Focus On


  • Interprovincial trade barriers evolving
    Arnold Schwisberg says the SCC’s reasons in a recent case made it ‘appallingly easy’ for provinces to formulate ‘a pretextual case’ for almost any provincial legislation that effectively discriminates against goods or services from any other province.

    Interprovincial trade barriers evolving

    From all appearances, the legal landscape affecting interprovincial trade barriers and s. 121 of the Constitution Act, 1867 is evolving much more quickly than perhaps anyone expected.

  • Crown only has to prove ‘realistic risk’
    Mike Kruse says courts are less likely to accept the evidence of an individual who was found in their car and had a high level of impairment.

    Crown only has to prove ‘realistic risk’

    The bar for the Crown to meet to prove that there was a “realistic risk” to the public by someone found intoxicated inside a parked car is a low one, an Ontario Superior Court judge stressed in a recent ruling.

  • Harsh conditions mean more enhanced credit requests
    Marianne Salih says more appellate guidance would be helpful around seeking applications for enhanced credit.

    Harsh conditions mean more enhanced credit requests

    Harsh conditions and frequent lockdowns in provincial detention centres are leading to more applications for “enhanced credit” for pretrial custody beyond the standard amount permitted under the Criminal Code.

  • Court delays persist, despite Jordan
    Leo Russomanno says a pilot project where there are judges instead of justices of the peace handling bail hearings ‘has changed the culture of bail.’

    Court delays persist, despite Jordan

    The Supreme Court of Canada decision in Jordan and the problems it tried to address are still top of mind in the criminal courts in Ontario nearly two-and-a-half years after it was released.

  • Scrutiny heightens on NCR findings
    Joseph Neuberger says the criminal justice system has to deal with more potential NCR cases because of a lack of mental health resources and untreated individuals.

    Scrutiny heightens on NCR findings

    Two high-profile criminal proceedings in Toronto have again put a spotlight on the issue of defendants who are found not criminally responsible as a result of mental illness and what needs to be shown before this finding is accepted.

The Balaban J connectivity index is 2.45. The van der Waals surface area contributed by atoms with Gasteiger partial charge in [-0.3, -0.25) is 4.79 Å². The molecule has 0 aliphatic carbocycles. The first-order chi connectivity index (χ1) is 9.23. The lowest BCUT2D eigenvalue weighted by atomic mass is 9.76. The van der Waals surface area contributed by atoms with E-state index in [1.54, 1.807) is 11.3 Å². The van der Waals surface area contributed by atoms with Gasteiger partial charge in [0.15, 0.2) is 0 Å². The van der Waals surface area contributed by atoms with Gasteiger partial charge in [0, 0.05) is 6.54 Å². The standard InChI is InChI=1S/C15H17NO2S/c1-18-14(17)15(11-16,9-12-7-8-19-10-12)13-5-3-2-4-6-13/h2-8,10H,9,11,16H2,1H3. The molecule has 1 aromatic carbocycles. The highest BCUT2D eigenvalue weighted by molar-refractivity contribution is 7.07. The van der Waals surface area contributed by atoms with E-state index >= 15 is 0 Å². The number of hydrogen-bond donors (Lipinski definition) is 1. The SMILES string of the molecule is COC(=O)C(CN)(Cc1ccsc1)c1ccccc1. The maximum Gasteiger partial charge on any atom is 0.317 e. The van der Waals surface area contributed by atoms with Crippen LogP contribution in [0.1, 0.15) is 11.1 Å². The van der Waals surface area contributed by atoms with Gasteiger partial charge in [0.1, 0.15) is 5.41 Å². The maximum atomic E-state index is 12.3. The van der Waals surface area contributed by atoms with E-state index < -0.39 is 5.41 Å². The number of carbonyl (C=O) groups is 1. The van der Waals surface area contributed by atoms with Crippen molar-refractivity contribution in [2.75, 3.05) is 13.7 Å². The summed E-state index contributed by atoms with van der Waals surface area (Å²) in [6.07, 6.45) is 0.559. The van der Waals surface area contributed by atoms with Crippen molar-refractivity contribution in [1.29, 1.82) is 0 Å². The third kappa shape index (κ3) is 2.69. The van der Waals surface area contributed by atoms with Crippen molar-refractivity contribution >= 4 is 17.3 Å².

• Dancer ordered to turn over social media photos
    Maia Bent says one of the more interesting parts of a recent Ontario Superior Court decision is the suggestion that social media data should be outlined in a plaintiff’s affidavit of documents.

    Dancer ordered to turn over social media photos

    Plaintiffs should loosen their privacy expectations as courts fumble their way toward a test for social media production in personal injury litigation, according to a London, Ont. personal injury lawyer.

  • Lawyer tries to overhaul civil jury process
    Jeff Strype says he would like to see Ontario follow the lead of other jurisdictions, such as Quebec and the United Kingdom, where juries are no longer allowed in motor vehicle cases.

    Lawyer tries to overhaul civil jury process

    A Toronto personal injury lawyer is not giving up his fight to reform the province’s civil jury process, despite a setback in the Ontario Superior Court of Justice.

  • Hamilton crash cases lead to different results
    Michael Smitiuch says a recent case in which he acted raises fundamental issues about road safety in Canada and could potentially impact all drivers across the country.

    Hamilton crash cases lead to different results

    The Supreme Court of Canada should step in to clear up the confusion created by two recent Ontario Court of Appeal judgments that arrived at opposite conclusions on a municipality’s liability for roadway non-repair, according to lawyers.

  • Lawyers say benefits of statutory deductible waning
    Kris Bonn says that when it comes to the statutory deductible for pain and suffering, ‘the tradeoff has eroded and the pendulum has swung in favour of insurers.’

    Lawyers say benefits of statutory deductible waning

    The statutory deductible for pain and suffering is ripe for reform, according to personal injury lawyers.

  • Calls to change legislation to stop predatory marriages
    Dagmara Wozniak says there is a need to change Ontario’s legislation to be more in line with other provinces where marriage no longer revokes a will.

    Calls to change legislation to stop predatory marriages

    Seniors and other vulnerable people need to be protected from predators seeking access to their estate through marriage, say family and estates lawyers.

cover image

DIGITAL EDITION

Subscribers get early and easy access to Law Times.

Law Times Poll


The Law Society of Ontario’s recent decision to further cull the number of benchers at Convocation means that several longtime members will lose the rights either to speak or vote in the next few months. Do you agree with this move?
RESULTS ❯